LAS VEGAS – The Nevada caucuses will be under nationwide scrutiny as Democrats in the Silver State head to caucus precincts on Saturday to weigh in on the race for the Democratic presidential nomination.
In the wake of the reporting debacle three weeks ago at the Iowa caucuses due to a technical glitch, Nevada Democrats scrambled to avoid a repeat — quickly dropping an app made by the same developer that created the one used in Iowa.
NEVADA DEMOCRATS SCRAMBLE TO AVOID IOWA CAUCUS CHAOS
Further, Nevada Democrats made a last-minute move on the eve of the caucuses to drop the use of a Google application to transmit the results from the precincts to party officials.
The Democratic National Committee’s been in Nevada all week to assist the state party in training volunteers on calculating and reporting the results. DNC Chairman Tom Perez cautioned earlier this week that results may not be released by the end of Saturday. But the state party insists they’ll report results on caucus day.
Some of the candidates are expressing concerns.
Speaking to reporters on Friday while campaigning in Las Vegas, Sen. Elizabeth Warren of Massachusetts said, “I think everyone is concerned, and wants to see things go well tomorrow. And I very much hope that there aren’t any technical glitches, that everyone can get out and caucus and get their caucus votes counted.”
2020 PRIMER: NEVADA CAUCUS HISTORY AND PAST WINNERS
As with Iowa, the caucuses in Nevada are run by the state parties – which is very different than last week’s primary election in New Hampshire, which is administered by the state.
Who can vote
All registered Nevada voters can take part in the caucuses. A voter must be at least 18 years by the time of the Nov. 3 general election to vote.
The state party does require that everyone who caucuses be a registered Democrat. But voters can register at their local precincts before entering the caucus room.
How it works
The caucus precinct doors open at 10 a.m. local time (1 p.m. ET), and caucusing gets underway at noon local time (3 p.m. ET).
Similar to Iowa, voters will group with fellow supporters of a particular candidate. After the first vote is taken, supporters of candidates who failed to reach the 15 percent threshold at a particular precinct can then support a candidate who does remain viable. Or they leave and stay uncommitted. After this realignment takes place, a second vote is taken.
As with Iowa, Nevada will for the first time report the raw vote totals from the first vote as well as the raw vote totals from the realignment. But unlike Iowa, there are no “state delegate equivalent” percentages. That said, there may be estimates of percentages of convention delegates won by the candidates.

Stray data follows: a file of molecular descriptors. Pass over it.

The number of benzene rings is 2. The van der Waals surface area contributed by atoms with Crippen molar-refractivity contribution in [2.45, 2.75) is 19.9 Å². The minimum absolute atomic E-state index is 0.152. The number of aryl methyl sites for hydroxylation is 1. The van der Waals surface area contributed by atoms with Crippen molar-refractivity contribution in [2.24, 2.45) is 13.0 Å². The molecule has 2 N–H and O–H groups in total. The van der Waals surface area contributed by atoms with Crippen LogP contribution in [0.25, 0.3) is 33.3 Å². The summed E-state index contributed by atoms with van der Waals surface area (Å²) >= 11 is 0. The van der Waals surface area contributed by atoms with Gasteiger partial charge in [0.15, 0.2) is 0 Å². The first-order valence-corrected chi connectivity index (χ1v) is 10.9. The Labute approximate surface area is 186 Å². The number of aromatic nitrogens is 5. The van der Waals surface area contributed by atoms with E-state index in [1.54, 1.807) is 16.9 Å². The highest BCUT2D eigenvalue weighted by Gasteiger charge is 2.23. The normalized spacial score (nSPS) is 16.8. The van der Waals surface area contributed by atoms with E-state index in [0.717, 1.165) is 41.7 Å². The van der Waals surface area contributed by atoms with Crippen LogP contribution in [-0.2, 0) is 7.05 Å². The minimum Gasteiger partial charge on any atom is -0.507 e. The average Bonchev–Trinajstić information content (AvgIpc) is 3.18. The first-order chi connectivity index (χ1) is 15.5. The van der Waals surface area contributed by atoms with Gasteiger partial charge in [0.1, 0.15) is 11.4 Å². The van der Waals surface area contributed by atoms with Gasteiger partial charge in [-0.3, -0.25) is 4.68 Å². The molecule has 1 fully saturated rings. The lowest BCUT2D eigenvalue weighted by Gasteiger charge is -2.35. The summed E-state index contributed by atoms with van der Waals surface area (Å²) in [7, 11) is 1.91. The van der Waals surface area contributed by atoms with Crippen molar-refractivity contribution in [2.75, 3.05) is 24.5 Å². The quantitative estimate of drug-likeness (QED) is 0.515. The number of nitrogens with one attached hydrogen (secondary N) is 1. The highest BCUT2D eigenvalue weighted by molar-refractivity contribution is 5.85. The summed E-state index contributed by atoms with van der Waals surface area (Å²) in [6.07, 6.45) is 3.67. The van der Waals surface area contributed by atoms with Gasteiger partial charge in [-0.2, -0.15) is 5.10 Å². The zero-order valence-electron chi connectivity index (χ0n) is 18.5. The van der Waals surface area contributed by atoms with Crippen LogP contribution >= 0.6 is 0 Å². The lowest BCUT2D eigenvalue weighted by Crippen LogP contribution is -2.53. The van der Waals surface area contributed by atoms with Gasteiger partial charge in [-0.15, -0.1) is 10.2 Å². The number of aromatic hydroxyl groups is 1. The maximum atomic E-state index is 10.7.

Nevada has 36 delegates up for grabs in a process that begins with Saturday’s caucuses. A presidential candidate needs 1,991 delegates to formally win the Democratic Party’s presidential nomination at this summer’s convention in Milwaukee, Wis.
For the first time, Nevada held early voting, from last Saturday through Tuesday. Roughly 75,000 people cast ballots, which was nearly as many people who took part in the state’s entire 2016 Democratic caucuses.
But since this is a caucus, the ballot was far from simple. Voters were given ballots to rank their choice of candidates. The early-voting ballots will be married with those of caucus-goers on Saturday – in both the first round and the realignment.
This has never been done before in Nevada and has some volunteers concerned about how smoothly the process will occur.
At a training session on Friday at Silverado High School in Las Vegas, caucus volunteer Tom Harrison of nearby Henderson told Fox News he showed up because “I’d just like to get as much training as I can because I think the spotlight’s going to be a little hot.”
Another volunteer, Wendy Linow of Henderson, raised concerns about adding the early votes into the mix, but was confident an Iowa-style meltdown “is not going to happen here.”
Reporting the results
The Google Forms app will still be used to count the raw vote totals and delegates won by the candidates — along with a paper backup. But the party decided on Friday to scrap using the Google Forms app to transmit the data to the party’s headquarters.
The caucus precinct chairs will now report the results by dialing a hotline and providing a secret passcode. Then the chairs are required to text a photo of their reporting sheet to Nevada Democratic Party officials — and finally hand in a physical copy of the reporting sheet.
Game of Chance
How appropriate for Nevada.
In the rare case of a tie between candidates at a caucus precinct site, state party rules dictate that the draw of a card will serve as the tie breaker.
Here’s the rule: When awarding delegates, a presidential preference group with caucus math results of 0.5 and above is rounded up. Similarly, a preference group with results below 0.5 is rounded down. In some precincts on Caucus Day, a normal rounding of the precinct delegate counts will result in more delegates than the precinct is entitled to award. If there are two or more groups that have the same lowest or highest decimal as a result of the caucus math, a game of chance will decide which group(s) lose or gain the delegate(s).